Covering Oyster Bay
Wayward tropical storm blitzes New York coastline, emergency intact
- By Samuel Shanes
- Apr 01, 2012
The town of Oyster Bay, part of the New York metropolitan area, is the only town in Nassau County that extends from the North Shore to the South Shore of Long Island. The area was home to Theodore Roosevelt, who spent summers at his residence, Sagamore Hill, in the village of Cove Neck.
In recent years, the township has proactively installed VoIP emergency phones throughout the town’s recreational areas, including more than 2,000 acres of parks, beaches, golf courses, marinas, garages, community centers, train stations, municipal buildings and storage yards. John Venditto, town supervisor, has made safety and security a priority in Oyster Bay, which showed when he put out a mandate requiring that all new emergency phones with network capabilities comply with VoIP standards.
“Our recreational facilities are very busy, with thousands of people using them daily,” said Justin McCaffrey, commissioner of Oyster Bay’s Department of Public Safety. “We feel that the call boxes are an efficient, quick way to summon assistance. We also feel the call boxes provide a reassuring comfort level and act as a deterrent to crime.”
Prior to going to IP, the town had been using Talk-A-Phone analog emergency phones throughout the city.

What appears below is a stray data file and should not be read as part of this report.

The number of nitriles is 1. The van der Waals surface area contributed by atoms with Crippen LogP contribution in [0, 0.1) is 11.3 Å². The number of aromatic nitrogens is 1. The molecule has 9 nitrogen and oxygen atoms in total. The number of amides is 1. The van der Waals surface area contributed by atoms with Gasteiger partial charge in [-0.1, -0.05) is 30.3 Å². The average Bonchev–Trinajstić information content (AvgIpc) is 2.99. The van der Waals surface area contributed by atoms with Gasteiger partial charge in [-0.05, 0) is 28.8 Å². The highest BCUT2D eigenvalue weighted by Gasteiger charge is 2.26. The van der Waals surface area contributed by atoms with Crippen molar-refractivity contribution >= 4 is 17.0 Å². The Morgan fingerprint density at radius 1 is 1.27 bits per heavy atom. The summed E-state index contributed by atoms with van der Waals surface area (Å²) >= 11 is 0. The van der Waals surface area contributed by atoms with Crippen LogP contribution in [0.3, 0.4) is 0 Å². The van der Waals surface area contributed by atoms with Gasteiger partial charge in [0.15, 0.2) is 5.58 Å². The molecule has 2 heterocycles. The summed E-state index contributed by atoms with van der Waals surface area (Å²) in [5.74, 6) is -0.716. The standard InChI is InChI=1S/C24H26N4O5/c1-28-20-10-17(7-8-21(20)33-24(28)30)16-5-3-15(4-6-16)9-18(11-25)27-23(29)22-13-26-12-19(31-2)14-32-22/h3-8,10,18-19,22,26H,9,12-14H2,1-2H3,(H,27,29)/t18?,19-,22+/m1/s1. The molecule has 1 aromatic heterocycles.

Support the Technology
When the mandate came and the infrastructure was ready to support the VoIP technology, it was time to upgrade the emergency communications equipment. As an added benefit, the city was then able to use Talk-A-Phone’s mass notification solution with VoIP phones.
The township approved building a stateof- the-art parking facility, which was to include the latest technological advancements in emergency communications as well as mass notification systems as part of the upgrade.
LPC Inc. was commissioned to design a VoIP emergency phone solution for the Hicksville parking facility. The company also was tasked with integrating Talk-APhone’s WEBS Contact® mass notification platform. With more than two years of reliable service, LPC has developed a strong partnership with the township. The company proposed Talk-A-Phone’s VOIP- 500 series emergency phones because they seamlessly operate over a shared digital infrastructure with other IP technologies.
“The original design was done by a consulting engineer,” recollects William Eggers, vice president of LPC. “However, this did not address all the concerns of implementing a unified solution for emergency phones, card access and CCTV. We took the lead on the project and coordinated all IP infrastructure with the town’s IT department, while other specialists installed card access and CCTV.”
LPC took the project planning seriously; running multiple vendors on a shared IP network requires careful consideration. Distance limitations, power requirements and environmental concerns all had to be addressed. A unified approach quickly proved to be the most technologically advanced and cost-efficient solution for the town.